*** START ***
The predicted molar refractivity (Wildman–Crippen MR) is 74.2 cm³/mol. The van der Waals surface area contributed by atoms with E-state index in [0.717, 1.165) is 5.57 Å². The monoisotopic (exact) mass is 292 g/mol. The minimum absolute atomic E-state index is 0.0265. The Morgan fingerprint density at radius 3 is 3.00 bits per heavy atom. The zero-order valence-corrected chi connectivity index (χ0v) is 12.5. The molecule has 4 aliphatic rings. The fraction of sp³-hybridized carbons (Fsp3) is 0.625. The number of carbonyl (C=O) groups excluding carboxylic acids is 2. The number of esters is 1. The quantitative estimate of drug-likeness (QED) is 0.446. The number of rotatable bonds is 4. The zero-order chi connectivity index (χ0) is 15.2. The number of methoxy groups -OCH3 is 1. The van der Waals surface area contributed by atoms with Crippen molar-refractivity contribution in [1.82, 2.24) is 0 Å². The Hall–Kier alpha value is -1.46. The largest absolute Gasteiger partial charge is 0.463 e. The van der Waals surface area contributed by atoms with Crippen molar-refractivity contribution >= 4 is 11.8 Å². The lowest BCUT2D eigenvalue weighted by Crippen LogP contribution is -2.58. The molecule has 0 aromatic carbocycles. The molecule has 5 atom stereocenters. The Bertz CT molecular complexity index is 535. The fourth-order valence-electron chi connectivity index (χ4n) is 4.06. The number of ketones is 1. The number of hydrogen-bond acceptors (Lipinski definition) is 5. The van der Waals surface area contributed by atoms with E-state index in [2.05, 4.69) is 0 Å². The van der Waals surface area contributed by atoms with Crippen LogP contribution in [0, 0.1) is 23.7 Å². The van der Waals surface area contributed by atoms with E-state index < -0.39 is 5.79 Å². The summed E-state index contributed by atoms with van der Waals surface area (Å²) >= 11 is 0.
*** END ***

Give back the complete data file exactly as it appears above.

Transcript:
The predicted molar refractivity (Wildman–Crippen MR) is 74.2 cm³/mol. The van der Waals surface area contributed by atoms with E-state index in [0.717, 1.165) is 5.57 Å². The monoisotopic (exact) mass is 292 g/mol. The minimum absolute atomic E-state index is 0.0265. The Morgan fingerprint density at radius 3 is 3.00 bits per heavy atom. The zero-order valence-corrected chi connectivity index (χ0v) is 12.5. The molecule has 4 aliphatic rings. The fraction of sp³-hybridized carbons (Fsp3) is 0.625. The number of carbonyl (C=O) groups excluding carboxylic acids is 2. The number of esters is 1. The quantitative estimate of drug-likeness (QED) is 0.446. The number of rotatable bonds is 4. The zero-order chi connectivity index (χ0) is 15.2. The number of methoxy groups -OCH3 is 1. The van der Waals surface area contributed by atoms with Crippen molar-refractivity contribution in [1.82, 2.24) is 0 Å². The Hall–Kier alpha value is -1.46. The largest absolute Gasteiger partial charge is 0.463 e. The van der Waals surface area contributed by atoms with Crippen molar-refractivity contribution >= 4 is 11.8 Å². The lowest BCUT2D eigenvalue weighted by Crippen LogP contribution is -2.58. The molecule has 0 aromatic carbocycles. The molecule has 5 atom stereocenters. The Bertz CT molecular complexity index is 535. The fourth-order valence-electron chi connectivity index (χ4n) is 4.06. The number of ketones is 1. The number of hydrogen-bond acceptors (Lipinski definition) is 5. The van der Waals surface area contributed by atoms with E-state index in [2.05, 4.69) is 0 Å². The van der Waals surface area contributed by atoms with Crippen LogP contribution in [0, 0.1) is 23.7 Å². The van der Waals surface area contributed by atoms with E-state index < -0.39 is 5.79 Å². The summed E-state index contributed by atoms with van der Waals surface area (Å²) >= 11 is 0.